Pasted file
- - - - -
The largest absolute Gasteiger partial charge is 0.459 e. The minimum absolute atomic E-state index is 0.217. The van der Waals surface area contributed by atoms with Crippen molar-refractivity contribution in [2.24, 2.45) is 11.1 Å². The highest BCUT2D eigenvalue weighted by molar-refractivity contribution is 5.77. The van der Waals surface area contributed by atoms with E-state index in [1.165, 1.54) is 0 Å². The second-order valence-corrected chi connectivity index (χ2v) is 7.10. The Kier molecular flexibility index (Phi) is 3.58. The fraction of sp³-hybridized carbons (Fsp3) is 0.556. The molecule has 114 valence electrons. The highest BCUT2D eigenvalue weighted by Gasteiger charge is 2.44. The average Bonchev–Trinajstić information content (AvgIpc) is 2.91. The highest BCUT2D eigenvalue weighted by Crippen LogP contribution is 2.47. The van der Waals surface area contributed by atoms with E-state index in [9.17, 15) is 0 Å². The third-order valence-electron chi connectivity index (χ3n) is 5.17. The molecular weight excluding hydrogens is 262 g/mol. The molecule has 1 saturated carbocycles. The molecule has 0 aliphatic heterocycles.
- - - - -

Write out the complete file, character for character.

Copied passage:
The largest absolute Gasteiger partial charge is 0.459 e. The minimum absolute atomic E-state index is 0.217. The van der Waals surface area contributed by atoms with Crippen molar-refractivity contribution in [2.24, 2.45) is 11.1 Å². The highest BCUT2D eigenvalue weighted by molar-refractivity contribution is 5.77. The van der Waals surface area contributed by atoms with E-state index in [1.165, 1.54) is 0 Å². The second-order valence-corrected chi connectivity index (χ2v) is 7.10. The Kier molecular flexibility index (Phi) is 3.58. The fraction of sp³-hybridized carbons (Fsp3) is 0.556. The molecule has 114 valence electrons. The highest BCUT2D eigenvalue weighted by Gasteiger charge is 2.44. The average Bonchev–Trinajstić information content (AvgIpc) is 2.91. The highest BCUT2D eigenvalue weighted by Crippen LogP contribution is 2.47. The van der Waals surface area contributed by atoms with E-state index in [9.17, 15) is 0 Å². The third-order valence-electron chi connectivity index (χ3n) is 5.17. The molecular weight excluding hydrogens is 262 g/mol. The molecule has 1 saturated carbocycles. The molecule has 0 aliphatic heterocycles.